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The complicated history of the British commonwealth

Friday, September 09, 2022

NPR's Ari Shapiro speaks with Matthew J. Smith, director of the Center for the Study of the Legacies of British Slavery at University College London, about the commonwealth's complicated history.

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Democracy around the world seems to be experiencing upheaval

Friday, September 09, 2022

NPR's Ari Shapiro talks with Moisés Naím, a distinguished fellow at the Carnegie Endowment for International Peace, about the stability and effectiveness of democracies around the world.

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How the polarizing effect of social media is speeding up

Friday, September 09, 2022

In his new book, journalist Max Fisher unpacks how social media companies have engineered our feeds to keep us angry, and keep us online.

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Royal commentator on what comes next following the death of Queen Elizabeth II

Thursday, September 08, 2022

NPR's Ari Shapiro speaks with Richard Fitzwilliams, a longtime royal watcher and commentator, about the legacy of Queen Elizabeth II and what comes next after her death on Thursday.

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California public health official on staying safe during scorching heatwave

Thursday, September 08, 2022

NPR's Ari Shapiro talks with Dr. Tomás Aragón, director of the California Department of Public Health, about how the state is responding to its recent heatwave.

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EPA administrator says it's 'all hands on deck' in Jackson, Miss.

Wednesday, September 07, 2022

NPR's Ari Shapiro speaks with Environmental Protection Agency Administrator Michael Regan about the ongoing water crisis in Jackson, Miss. The city has now gone 39 days without safe drinking water.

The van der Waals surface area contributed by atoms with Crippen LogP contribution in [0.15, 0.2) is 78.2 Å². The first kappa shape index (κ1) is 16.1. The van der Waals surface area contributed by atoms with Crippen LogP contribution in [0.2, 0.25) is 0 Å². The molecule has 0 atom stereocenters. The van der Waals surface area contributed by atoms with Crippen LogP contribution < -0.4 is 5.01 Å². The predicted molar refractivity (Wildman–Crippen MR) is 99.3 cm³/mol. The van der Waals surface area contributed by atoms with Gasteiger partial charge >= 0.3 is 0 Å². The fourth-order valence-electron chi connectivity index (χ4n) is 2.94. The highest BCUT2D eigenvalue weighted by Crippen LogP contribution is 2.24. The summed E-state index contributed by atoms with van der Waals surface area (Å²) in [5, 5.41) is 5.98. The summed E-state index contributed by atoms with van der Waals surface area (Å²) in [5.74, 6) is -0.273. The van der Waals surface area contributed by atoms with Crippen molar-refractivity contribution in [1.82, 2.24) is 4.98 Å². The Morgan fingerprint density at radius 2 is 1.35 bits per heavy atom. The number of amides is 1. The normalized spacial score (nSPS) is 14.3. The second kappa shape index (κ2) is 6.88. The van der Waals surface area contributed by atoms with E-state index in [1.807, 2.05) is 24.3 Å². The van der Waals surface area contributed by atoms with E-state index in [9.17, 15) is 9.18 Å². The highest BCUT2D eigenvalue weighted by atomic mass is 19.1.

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East Kentucky's cultural cornerstone is trying to salvage its archives after floods

Wednesday, September 07, 2022

NPR's Ari Shapiro speaks with Alex Gibson of the Kentucky-based arts and media organization Appalshop, about how recent floods affected their archives of Appalachian music, film and heritage items.

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Encore: Werner Herzog's new novel is a story of the jungle and obsession and delusion

Tuesday, September 06, 2022

NPR's Ari Shapiro talks with filmmaker Werner Herzog about his debut novel, The Twilight World. It tells the story of Hiroo Onoda, the Japanese soldier who kept fighting decades after the end of WWII.

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What's next for Chile after voters rejected a new constitution

Tuesday, September 06, 2022

NPR's Ari Shapiro speaks with Antonia Laborde, a reporter for El País in Santiago de Chile after voters in the country rejected a new constitution. Now the country must consider a new path forward.

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A.M. Homes on writing about characters that have different set of values from her

Tuesday, September 06, 2022

NPR's Ari Shapiro talks with author A.M. Homes about her new book, The Unfolding, which focuses on a Republican power broker between election night 2008 and Inauguration Day in January 2009.